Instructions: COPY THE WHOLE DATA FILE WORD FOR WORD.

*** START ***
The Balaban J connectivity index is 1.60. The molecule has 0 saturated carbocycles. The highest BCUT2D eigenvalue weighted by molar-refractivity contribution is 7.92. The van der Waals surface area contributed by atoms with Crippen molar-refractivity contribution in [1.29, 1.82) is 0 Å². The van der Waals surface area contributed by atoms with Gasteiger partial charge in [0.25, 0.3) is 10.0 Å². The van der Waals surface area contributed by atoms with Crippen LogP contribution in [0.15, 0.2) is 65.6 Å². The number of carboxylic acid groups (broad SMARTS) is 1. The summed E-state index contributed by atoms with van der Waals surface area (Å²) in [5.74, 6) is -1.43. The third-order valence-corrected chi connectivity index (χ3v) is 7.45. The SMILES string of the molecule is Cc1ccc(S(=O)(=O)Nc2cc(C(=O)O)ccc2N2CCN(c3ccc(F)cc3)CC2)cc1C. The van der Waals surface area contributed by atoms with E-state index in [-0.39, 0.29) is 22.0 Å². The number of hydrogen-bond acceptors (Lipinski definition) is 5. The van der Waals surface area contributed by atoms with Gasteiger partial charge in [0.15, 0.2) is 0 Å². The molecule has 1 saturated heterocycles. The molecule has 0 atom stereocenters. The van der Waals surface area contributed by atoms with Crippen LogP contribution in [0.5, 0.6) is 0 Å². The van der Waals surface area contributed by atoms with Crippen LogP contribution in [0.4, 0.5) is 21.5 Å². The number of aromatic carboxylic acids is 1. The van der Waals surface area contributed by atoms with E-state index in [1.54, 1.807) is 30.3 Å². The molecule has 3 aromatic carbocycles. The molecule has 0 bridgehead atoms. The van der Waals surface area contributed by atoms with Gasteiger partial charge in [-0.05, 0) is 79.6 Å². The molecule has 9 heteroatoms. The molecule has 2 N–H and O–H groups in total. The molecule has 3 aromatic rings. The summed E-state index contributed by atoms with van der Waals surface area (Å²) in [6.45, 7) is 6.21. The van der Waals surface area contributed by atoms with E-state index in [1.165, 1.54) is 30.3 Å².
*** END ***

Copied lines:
The Balaban J connectivity index is 1.60. The molecule has 0 saturated carbocycles. The highest BCUT2D eigenvalue weighted by molar-refractivity contribution is 7.92. The van der Waals surface area contributed by atoms with Crippen molar-refractivity contribution in [1.29, 1.82) is 0 Å². The van der Waals surface area contributed by atoms with Gasteiger partial charge in [0.25, 0.3) is 10.0 Å². The van der Waals surface area contributed by atoms with Crippen LogP contribution in [0.15, 0.2) is 65.6 Å². The number of carboxylic acid groups (broad SMARTS) is 1. The summed E-state index contributed by atoms with van der Waals surface area (Å²) in [5.74, 6) is -1.43. The third-order valence-corrected chi connectivity index (χ3v) is 7.45. The SMILES string of the molecule is Cc1ccc(S(=O)(=O)Nc2cc(C(=O)O)ccc2N2CCN(c3ccc(F)cc3)CC2)cc1C. The van der Waals surface area contributed by atoms with E-state index in [-0.39, 0.29) is 22.0 Å². The number of hydrogen-bond acceptors (Lipinski definition) is 5. The van der Waals surface area contributed by atoms with Gasteiger partial charge in [0.15, 0.2) is 0 Å². The molecule has 1 saturated heterocycles. The molecule has 0 atom stereocenters. The van der Waals surface area contributed by atoms with Crippen LogP contribution in [0.5, 0.6) is 0 Å². The van der Waals surface area contributed by atoms with Crippen LogP contribution in [0.4, 0.5) is 21.5 Å². The number of aromatic carboxylic acids is 1. The van der Waals surface area contributed by atoms with E-state index in [1.54, 1.807) is 30.3 Å². The molecule has 3 aromatic carbocycles. The molecule has 0 bridgehead atoms. The van der Waals surface area contributed by atoms with Gasteiger partial charge in [-0.05, 0) is 79.6 Å². The molecule has 9 heteroatoms. The molecule has 2 N–H and O–H groups in total. The molecule has 3 aromatic rings. The summed E-state index contributed by atoms with van der Waals surface area (Å²) in [6.45, 7) is 6.21. The van der Waals surface area contributed by atoms with E-state index in [1.165, 1.54) is 30.3 Å².